However, larger cryptocurrency exchanges were always thought to be a safer place to store cryptocurrency and the keys necessary to access it. Particularly, Coinbase enjoyed a reputation as appearing “too big to fail.” And the massive cryptocurrency exchange has done a lot for the blockchain community. Notably, it has made the acquisition, depositing and trading of cryptocurrency as simple as doing so with fiat currencies. In short, because of Coinbase, anyone can easily enter the crypto space.
But Hacking Team would be considered by many to be the opposite of that image — untrustworthy. The firm is purportedly very good at acquiring Bitcoin and Ethereum wallet files, transaction histories, contacts and other account information, but it also provides services that can inspire nightmares. Infiltrating phone/computer cameras and email accounts, password extraction and keystroke logging are just a few of its offerings. It has been directly connected to human rights violations in Sudan, Venezuela and other nations with repressive governments.
Despite this controversy, last month Coinbase aligned itself with Hacking Team by purchasing Neutrino, a firm that provides cryptocurrency transaction tracing services. Neutrino’s founders were previously employed by Hacking Team.
Public Backlash, Massive Problems
The now-infamous #DeleteCoinbase movement started on social media channels in response to this apparent disregard for the well-known human rights violations of the Neutrino founders. Participants in the #DeleteCoinbase movement argue that no amount of money or technology is worth supporting anyone associated with Hacking Team and its disregard for basic human rights like privacy — core tenants of the cryptocurrency philosophy for many.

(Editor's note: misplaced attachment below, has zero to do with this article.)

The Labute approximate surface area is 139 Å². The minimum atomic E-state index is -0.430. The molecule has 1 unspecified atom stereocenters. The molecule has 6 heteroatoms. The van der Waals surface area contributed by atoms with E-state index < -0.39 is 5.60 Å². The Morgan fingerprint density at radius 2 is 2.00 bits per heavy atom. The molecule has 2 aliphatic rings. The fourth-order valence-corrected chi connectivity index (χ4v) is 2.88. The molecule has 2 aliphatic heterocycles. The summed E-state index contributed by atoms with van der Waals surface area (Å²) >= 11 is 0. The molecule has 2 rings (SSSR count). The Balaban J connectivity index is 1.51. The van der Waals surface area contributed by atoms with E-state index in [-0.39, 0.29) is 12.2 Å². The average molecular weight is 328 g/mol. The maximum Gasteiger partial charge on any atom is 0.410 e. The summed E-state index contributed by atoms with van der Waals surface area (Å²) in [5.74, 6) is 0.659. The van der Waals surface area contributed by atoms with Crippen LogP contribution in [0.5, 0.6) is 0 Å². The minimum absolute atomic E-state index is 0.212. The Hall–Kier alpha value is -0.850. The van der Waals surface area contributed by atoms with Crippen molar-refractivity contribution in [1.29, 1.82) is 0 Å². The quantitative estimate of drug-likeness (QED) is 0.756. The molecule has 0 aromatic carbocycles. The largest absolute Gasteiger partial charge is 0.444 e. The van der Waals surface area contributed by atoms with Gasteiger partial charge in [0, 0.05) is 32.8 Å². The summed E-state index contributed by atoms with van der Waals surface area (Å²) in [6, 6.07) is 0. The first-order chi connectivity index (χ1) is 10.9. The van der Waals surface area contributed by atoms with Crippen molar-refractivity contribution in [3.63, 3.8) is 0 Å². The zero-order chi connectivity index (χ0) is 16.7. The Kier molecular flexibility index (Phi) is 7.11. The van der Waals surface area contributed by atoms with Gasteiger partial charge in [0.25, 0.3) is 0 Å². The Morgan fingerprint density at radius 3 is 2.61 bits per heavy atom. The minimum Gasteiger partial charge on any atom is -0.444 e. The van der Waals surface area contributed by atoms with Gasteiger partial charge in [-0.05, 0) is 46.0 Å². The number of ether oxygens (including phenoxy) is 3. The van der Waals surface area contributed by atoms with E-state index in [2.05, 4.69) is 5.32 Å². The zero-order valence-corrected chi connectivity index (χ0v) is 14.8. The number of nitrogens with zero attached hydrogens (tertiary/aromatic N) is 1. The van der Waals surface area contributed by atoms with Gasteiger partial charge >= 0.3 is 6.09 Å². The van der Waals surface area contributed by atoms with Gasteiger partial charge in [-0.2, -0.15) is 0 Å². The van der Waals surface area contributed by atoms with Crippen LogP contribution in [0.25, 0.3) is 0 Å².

Coinbase claims, for its part, that because the Neutrino products are the best on the market, it is justified in acquiring the business and has been gradually phasing out the employees in question.
But the viral movement uncovered many other issues with Coinbase. Some of these issues were related to mismanagement of user data. For example, one executive revealed that the Neutrino purchase took place in response to a previous vendor’s disreputable decision to sell user data to third parties.
The Future at Risk
It is unclear exactly how many Coinbase users have joined the viral #DeleteCoinbase movement or how many have actually deleted their accounts. It is also unclear where they will now store their cryptocurrency if they have. However, the far bigger question relates to growing cryptocurrency adoption.
For those just beginning to enter the cryptocurrency market, Coinbase’s easy entry level has long made it the most obvious choice to get started. Because the interface was user friendly, Coinbase naturally attracted the newest members of the cryptocurrency community.
But now, with trust broken and a push against the exchange mounting, adoption may slow dramatically. As trust issues continue to rise in the cryptocurrency world, the reasons to enter for the first time may drop to zero, eventually driving the industry into obsolescence.
Some Solutions Appearing
Thankfully, the blockchain industry has been aware of potential issues with exchanges for a while now. True to form, action has been proactively taken. Concerned with the trends facing centralized exchanges like Coinbase, several platforms have already developed solutions.
These solutions address the lack of trust, security risks, high trading fees and compromised or nonexistent anonymity. Essentially, these platforms are seeking to move exchanges toward a decentralized model. By decentralizing the exchange concept, users would have substantially more influence on corporate decision making, creating a more trustworthy environment.
For example, one such solution is Estonia-based CoinCasso. The exchange hopes to combine the best of both worlds, offering advantages from both centralized and decentralized platforms. CoinCasso could be the answer to Coinbase expatriates mostly because the platform is specifically designed to serve the community, rather than make a killing on transaction fees.
And CoinCasso isn’t the only company pushing for decentralization. Other decentralized exchanges are seeking to make the barrier of entry smaller for new cryptocurrency users. For example, OpenLedger DEX is seeking to make onboarding very simple, with just minor KYC requirements. Other companies are moving in a similar direction, seeking to take the place that Coinbase is leaving open. With decentralization comes flexibility, protection and user control.